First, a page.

Official Blog of Phaze Books, Digital First Publisher of Romance!

Thursday, October 26, 2006

Hi, is this thing on?

Someone mentioned word choice, and I think it deserves an entry all its own. Word choice makes a huge impact on the feel of a story. The wrong word in the wrong place can bump a reader right out of the universe you've created for them, and that's a Bad Thing. You've got to keep the mood; most likely your reader is a woman, reading about two men getting it on. She may be imagining she's watching, or one of the participants, or whatever; being shaken out of the story is a big let-down. Similar things can happen with spelling and grammar mistakes (and I've seen some hilarious ones, but maybe that's another entry yet), but using spell-check and a beta reader is a given. So is getting your anatomical facts straight (as it were). The best known site for this is http://www.squidge.org/~minotaur/classic/eroc.html

It is your friend. Really. Most of your female readers may not know if you're getting it wrong, but many will, and they'll find it amusing. As will any male readers you have. That doesn't mean you can't take some poetic license. You don't have to write it like a textbook, and you can certainly skim some of the details. This is romance, after all. But as long as *you* know what's possible, you won't make mistakes.

With that out of the way...

Besides choosing words that sound sexy, appealing, etc., you also have to keep in mind to choose words that make the action clear. That's a special challenge when both your characters are men. You have to use a delicate balance between names and pronouns. For example, something like, "John smiled at Paul. John slid John's fingers slowly over Paul's thigh under the table," would seem awkward, but so would, "He smiled at him. He slid his fingers slowly over his thigh under the table." You know who's touching who, but your reader can only read the words on the screen, not your mind. It's hard to know when you have the right balance, but leaving a story, then coming back to read it a few days later might help. Or having someone else read it.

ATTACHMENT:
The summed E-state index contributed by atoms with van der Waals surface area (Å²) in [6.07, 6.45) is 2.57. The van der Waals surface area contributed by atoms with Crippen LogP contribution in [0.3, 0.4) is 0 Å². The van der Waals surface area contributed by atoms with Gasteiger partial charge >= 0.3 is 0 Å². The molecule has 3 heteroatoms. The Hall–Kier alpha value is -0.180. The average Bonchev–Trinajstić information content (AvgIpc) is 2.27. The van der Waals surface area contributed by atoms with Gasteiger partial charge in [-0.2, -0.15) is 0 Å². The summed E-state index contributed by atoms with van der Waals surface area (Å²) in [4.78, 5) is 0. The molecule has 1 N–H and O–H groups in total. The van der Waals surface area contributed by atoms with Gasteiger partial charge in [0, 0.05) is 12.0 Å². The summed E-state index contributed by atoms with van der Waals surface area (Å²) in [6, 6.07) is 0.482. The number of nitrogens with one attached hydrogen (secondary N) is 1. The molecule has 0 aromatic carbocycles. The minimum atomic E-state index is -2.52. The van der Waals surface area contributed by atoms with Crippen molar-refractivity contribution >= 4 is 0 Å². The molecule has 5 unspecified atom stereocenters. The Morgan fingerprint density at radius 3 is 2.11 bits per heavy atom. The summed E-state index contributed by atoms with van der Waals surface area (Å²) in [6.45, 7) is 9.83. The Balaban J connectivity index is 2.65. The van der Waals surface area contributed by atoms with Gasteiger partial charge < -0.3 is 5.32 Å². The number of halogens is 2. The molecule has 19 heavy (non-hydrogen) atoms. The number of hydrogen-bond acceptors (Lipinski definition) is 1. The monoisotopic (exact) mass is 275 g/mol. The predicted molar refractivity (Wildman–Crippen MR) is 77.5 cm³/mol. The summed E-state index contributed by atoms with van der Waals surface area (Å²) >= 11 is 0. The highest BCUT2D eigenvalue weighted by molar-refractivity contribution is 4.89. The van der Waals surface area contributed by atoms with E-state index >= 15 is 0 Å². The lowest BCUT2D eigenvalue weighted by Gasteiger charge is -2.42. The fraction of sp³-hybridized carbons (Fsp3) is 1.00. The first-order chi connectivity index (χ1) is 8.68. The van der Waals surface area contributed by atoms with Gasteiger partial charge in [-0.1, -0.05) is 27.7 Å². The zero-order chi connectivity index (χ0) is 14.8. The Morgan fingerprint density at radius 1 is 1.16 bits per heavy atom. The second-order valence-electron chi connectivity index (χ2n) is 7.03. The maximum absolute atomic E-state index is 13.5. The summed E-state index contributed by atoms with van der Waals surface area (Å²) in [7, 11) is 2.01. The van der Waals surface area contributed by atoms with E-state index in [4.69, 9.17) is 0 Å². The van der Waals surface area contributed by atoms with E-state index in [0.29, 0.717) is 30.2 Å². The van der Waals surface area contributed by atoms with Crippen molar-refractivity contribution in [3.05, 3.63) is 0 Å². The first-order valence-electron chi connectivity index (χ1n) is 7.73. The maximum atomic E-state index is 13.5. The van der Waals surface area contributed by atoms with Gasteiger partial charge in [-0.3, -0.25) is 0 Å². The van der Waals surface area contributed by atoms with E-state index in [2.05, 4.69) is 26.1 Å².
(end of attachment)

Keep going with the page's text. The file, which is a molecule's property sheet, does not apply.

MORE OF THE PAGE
Euphemisms, especially for the male anatomy, are countless. Some of them are good, and opinion varies on that. I find penis, dick, prick, etc, unpleasant, but not everyone does. Cock, arousal, erection, length... I feel these strike a nice balance between clinical and silly. Some of the euphemisms are giggle-inducing. Man-meat, rod, tool... the list goes on. You don't want to use the same word all the time, because when you are dealing with M/M, there are an awful lot of cocks to deal with. But there are plenty of alternatives.

In conclusion, the words you use will either pull a reader into your story, the world you've created, or not. The choice of words is up to you, and no two readers are alike. But if you find what you've written to be sexy, there is a much greater chance your reader will!

Jade
[www.jadefalconer.com]

10 comments:

Mychael Black said...

*claps* Well said! :D And hi! *waves* Glad to see they got you added, hun. :)

Jade said...

Thanks! It only took us four days to get something written. :P

James Buchanan said...

Whooo, you made it.

And people have thier personal faves when it comes to word choice.

1. Cock
2. prick
3. dick (way way down on the list for me)

I'll use shaft, but only when talking about the area between balls and head... but I have seen some bizzare choices.

Mychael Black said...

I'm with James on my word choices. I tend to alternate cock and prick, though I prefer cock.

(Lord, that sounded all sorts of dirty. LOL)

James Buchanan said...

Well, so do I, but that's completely out of the realm of this workshop.

James Buchanan said...

Well, so do I, but that's completely out of the realm of this workshop.

James Buchanan said...

Well, so do I, but that's completely out of the realm of this workshop.

Angel said...

I find it depends on the character which I use.

"Cock" is the general, all-purpose term. Some of my cruder modern characters use "dick" in conversation, but I find I don't in narrative.

"Prick," for me, tends to get relegated to historicals. I found while writing my pirates, that they seldom came. They usually spilled or spent.

Jade said...

Clearly James felt so strongly about that he felt compelled to post it three times. =)

But yes, came, spilled, spent, released, climaxed... there's dozens of ways to say that too.

James Buchanan said...

My mouse was hating me, wouldn't show I'd clicked. Blech... I do not like wireless mice.